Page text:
If there’s anyone who doesn’t know who Sherlock Holmes is, he/she must be stuffed and locked inside a luggage bag, be thrown to the Bermuda Triangle and hopefully be saved by the people of Atlantis who probably don’t know Holmes as well. Or maybe not, since they’re powerful and all that.
Above is an illustration of Sherlock’s apartment in the infamous Baker Street drawn by the American artist Russell Stutler. He based all the positions of every item in the apartment from the 60’s Sherlock Holmes stories written by Arthur Conan Doyle. He read the stories twice, took some notes, and voila!… the floor plan had been made.
What particularly amazes me about this map is how it was made. The translation of words into mental pictures and organization of it just like how we put puzzle pieces together, all happened inside Stutler’s mind. What a talent he has gotten!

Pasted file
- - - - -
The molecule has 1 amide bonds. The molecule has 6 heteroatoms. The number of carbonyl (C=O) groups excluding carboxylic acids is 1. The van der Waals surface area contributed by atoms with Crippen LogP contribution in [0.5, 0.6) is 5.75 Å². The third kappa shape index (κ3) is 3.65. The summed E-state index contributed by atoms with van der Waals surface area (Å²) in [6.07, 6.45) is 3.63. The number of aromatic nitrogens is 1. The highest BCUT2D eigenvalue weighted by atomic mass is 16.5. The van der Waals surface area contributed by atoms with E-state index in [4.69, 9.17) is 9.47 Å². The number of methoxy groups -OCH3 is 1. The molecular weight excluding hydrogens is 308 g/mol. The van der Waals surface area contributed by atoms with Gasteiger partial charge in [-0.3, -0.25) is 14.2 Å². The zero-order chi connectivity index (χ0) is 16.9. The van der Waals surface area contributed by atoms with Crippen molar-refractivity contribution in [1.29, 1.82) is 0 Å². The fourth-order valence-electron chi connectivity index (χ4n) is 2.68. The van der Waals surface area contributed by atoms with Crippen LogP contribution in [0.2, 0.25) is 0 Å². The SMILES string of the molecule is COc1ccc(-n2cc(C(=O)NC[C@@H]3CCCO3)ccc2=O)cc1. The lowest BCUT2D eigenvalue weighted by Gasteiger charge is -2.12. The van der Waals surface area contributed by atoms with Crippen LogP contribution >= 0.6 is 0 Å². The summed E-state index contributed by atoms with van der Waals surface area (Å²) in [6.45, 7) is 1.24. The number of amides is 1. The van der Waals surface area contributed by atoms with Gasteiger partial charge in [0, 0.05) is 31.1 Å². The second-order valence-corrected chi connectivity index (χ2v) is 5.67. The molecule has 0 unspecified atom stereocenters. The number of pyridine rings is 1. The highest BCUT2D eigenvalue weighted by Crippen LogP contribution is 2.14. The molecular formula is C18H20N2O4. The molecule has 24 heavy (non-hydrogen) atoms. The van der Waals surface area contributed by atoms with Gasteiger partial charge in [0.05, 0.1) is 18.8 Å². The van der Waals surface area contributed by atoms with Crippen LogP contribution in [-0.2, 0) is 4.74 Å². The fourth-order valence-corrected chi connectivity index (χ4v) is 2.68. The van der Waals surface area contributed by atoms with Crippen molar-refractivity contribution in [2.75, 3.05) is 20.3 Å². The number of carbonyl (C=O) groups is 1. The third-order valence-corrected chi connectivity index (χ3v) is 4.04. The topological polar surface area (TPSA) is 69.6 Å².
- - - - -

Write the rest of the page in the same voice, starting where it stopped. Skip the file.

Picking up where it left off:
This floor plan helps anyone who’s into Sherlock stories to visualize events in the stories. Actually, on a personal account, I’ve said “oo nga no” a few times while looking at it and recalling some scenes I’ve seen in the Sherlock Holmes movie and Sherlock TV series. So maybe, purely guessing, producers of the film and TV show had used this map as a reference in designing their stage for Sherlock’s apartment.
The color palette used reminds me of Starbucks’ palette’ impression – homey and comfortable, which should hold true since this is a living quarter of a person however fictitious he may be. And having it drawn in a perspective view gives us the opportunity to see everything in volume. Also, notice that on that orientation, we may be unable to identify objects on the lower half. But if we rotate it, we’d be able to understand it better. That’s the advantage of the perspective view.